Buddhism and Basketball? It Works for Phil Jackson


Blocks away from the triumphant Los Angeles Lakers victory parade Wednesday, the Buddhist priest pondered the win, the way and the sound of thousands of hands clapping.

Yes, said the Rev. Noriaki Ito, he expected the Lakers would ride to a world championship the moment he heard Coach Phil Jackson was coming to town. He had followed him for years, knew he practiced Zen meditation and knew he incorporated those concepts into his coaching.

Jackson, of course, practices more than Zen. The son of fundamentalist Christian preachers, he has told reporters he also believes in prayer, miracles and the laying on of hands. He employs yoga and believes in the power of spiritual symbolism--one reason he used to display a Native American headdress with eagle feathers in the Chicago Bulls team room.

But to Ito, Jackson embodies the perfect blend of the priest’s two great loves: Buddhism and basketball. The Buddhist minister has played the game since the age of 9 in youth leagues, and he became a true-blue Lakers fan the year after that--even before they were televised, even before they were winning (despite the best efforts of Jerry West and Elgin Baylor).


“I liken Phil Jackson to a true martial arts master who realizes that the spiritual, mental and physical have to be integrated into one,” said Ito, the 51-year-old head minister at Higashi Honganji Buddhist Temple in Little Tokyo. “I believe that’s what brought the Lakers over the hump.”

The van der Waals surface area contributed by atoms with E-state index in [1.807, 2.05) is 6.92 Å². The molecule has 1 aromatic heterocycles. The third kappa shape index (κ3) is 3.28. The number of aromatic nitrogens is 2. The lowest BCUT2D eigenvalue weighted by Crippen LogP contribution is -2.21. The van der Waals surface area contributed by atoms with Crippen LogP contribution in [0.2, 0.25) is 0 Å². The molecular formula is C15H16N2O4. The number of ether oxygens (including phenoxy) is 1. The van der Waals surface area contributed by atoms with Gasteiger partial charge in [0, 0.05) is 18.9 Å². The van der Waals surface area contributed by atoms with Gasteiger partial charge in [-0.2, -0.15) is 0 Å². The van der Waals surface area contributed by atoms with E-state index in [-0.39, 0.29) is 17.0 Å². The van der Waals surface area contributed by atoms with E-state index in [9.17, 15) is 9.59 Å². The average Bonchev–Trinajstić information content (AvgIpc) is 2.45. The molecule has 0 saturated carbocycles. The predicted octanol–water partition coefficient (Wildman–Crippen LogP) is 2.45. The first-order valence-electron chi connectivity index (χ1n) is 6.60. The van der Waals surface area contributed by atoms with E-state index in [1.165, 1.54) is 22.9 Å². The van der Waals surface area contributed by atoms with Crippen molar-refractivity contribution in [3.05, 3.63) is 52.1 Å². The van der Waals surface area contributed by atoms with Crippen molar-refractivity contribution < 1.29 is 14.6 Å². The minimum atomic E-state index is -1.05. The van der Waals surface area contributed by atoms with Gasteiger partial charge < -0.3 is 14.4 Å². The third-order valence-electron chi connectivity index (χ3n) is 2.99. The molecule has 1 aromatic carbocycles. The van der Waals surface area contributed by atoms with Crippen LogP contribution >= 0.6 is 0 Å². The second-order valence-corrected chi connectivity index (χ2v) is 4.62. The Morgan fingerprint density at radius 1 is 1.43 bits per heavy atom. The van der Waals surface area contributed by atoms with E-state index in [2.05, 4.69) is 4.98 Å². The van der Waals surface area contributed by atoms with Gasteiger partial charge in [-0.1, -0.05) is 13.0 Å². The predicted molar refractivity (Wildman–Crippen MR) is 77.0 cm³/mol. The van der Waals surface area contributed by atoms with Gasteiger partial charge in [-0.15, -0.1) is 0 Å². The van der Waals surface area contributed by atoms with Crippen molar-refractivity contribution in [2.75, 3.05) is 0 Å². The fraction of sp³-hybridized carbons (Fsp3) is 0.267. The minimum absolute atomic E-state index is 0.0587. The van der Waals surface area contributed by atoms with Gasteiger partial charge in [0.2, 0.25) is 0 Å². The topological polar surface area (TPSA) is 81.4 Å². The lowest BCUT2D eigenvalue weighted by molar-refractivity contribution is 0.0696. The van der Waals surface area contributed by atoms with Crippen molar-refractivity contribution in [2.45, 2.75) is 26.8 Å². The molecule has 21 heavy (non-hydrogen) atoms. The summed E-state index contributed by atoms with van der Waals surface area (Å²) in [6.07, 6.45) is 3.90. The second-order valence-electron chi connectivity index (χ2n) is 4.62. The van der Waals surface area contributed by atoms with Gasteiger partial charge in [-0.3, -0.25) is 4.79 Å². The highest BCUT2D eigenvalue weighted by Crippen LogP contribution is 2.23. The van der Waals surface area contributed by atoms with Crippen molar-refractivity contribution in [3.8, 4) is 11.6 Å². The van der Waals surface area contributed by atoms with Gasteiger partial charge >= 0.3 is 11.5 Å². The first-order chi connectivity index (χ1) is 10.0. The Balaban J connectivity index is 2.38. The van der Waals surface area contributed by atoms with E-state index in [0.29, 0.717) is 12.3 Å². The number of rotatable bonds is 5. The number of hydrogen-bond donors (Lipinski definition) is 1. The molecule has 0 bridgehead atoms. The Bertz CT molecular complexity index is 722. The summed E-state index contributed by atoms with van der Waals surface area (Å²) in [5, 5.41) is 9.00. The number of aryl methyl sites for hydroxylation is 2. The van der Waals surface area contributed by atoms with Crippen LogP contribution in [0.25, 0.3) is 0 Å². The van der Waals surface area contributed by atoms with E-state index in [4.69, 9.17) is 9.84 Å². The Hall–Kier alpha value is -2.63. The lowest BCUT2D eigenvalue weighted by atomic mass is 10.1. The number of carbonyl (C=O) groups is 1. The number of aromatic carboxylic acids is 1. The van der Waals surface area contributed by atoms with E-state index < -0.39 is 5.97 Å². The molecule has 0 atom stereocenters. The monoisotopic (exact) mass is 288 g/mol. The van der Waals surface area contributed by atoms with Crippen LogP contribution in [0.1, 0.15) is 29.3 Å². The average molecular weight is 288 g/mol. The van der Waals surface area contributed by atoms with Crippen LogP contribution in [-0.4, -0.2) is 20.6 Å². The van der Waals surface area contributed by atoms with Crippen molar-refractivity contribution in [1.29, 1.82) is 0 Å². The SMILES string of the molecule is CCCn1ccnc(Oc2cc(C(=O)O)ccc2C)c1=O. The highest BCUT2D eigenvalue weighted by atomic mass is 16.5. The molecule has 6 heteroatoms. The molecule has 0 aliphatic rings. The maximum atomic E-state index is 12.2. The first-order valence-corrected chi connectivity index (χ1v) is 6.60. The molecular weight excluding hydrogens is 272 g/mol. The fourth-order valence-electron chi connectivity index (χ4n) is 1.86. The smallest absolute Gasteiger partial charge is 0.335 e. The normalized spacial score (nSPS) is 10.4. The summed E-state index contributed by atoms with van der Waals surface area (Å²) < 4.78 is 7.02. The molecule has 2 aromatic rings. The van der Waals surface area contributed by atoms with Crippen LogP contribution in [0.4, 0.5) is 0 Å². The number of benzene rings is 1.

Ito and other Buddhist priests around the Southland say they recognized a Buddhist imprint on the Lakers game almost immediately:

The Middle Path. The whole time the Lakers were riding high and sinking low during the playoffs, even when they got blown out by 33 points in the fifth game in Indianapolis, Jackson never lost his cool, Ito said.

“The Buddhist thought in following the middle path is to take life’s ups and downs in a balanced and centered way,” said the Rev. Tom Kurai of the Sozenji Buddhist Temple in Montebello.


Interdependence of Life. Using the Buddhist idea of selflessness and interdependence, Jackson has managed to meld together a team of sometimes self-absorbed and competitive athletes. Rinban George T. Matsubashi of Los Angeles Hompa Hongwanji Buddhist Temple in Little Tokyo notes that star center Shaquille O’Neal has significantly increased his assists. Ito sees fewer temper tantrums and more acceptance by bench players of their valuable roles in supporting the team overall.

“I notice more of a focus on denying individual egos for the benefit of the team,” Ito said. “In Buddhism, suppressing the ego is central to any kind of awakening.”

Go With the Flow. Ito said he sees Buddhist principles in Jackson’s patented triangle offense of players constantly flowing into formation. Even his tendency not to call timeouts if things aren’t going well, to let the players work it out themselves, seems to be a reflection of this principle, the priests say.

“The Buddha expects us to be like a body of water flowing downhill. When you reach a tree or boulder, you go around it rather than try to use force against it,” Ito said.


Ito also thinks Jackson has helped players mature by looking inward and knowing themselves better, including their limitations. And the coach seems to have helped them grasp a key Buddhist principle that the process is more important than the result.

“Somehow, you feel with Jackson that the ultimate goal isn’t winning, but how well the team grows together,” Ito said.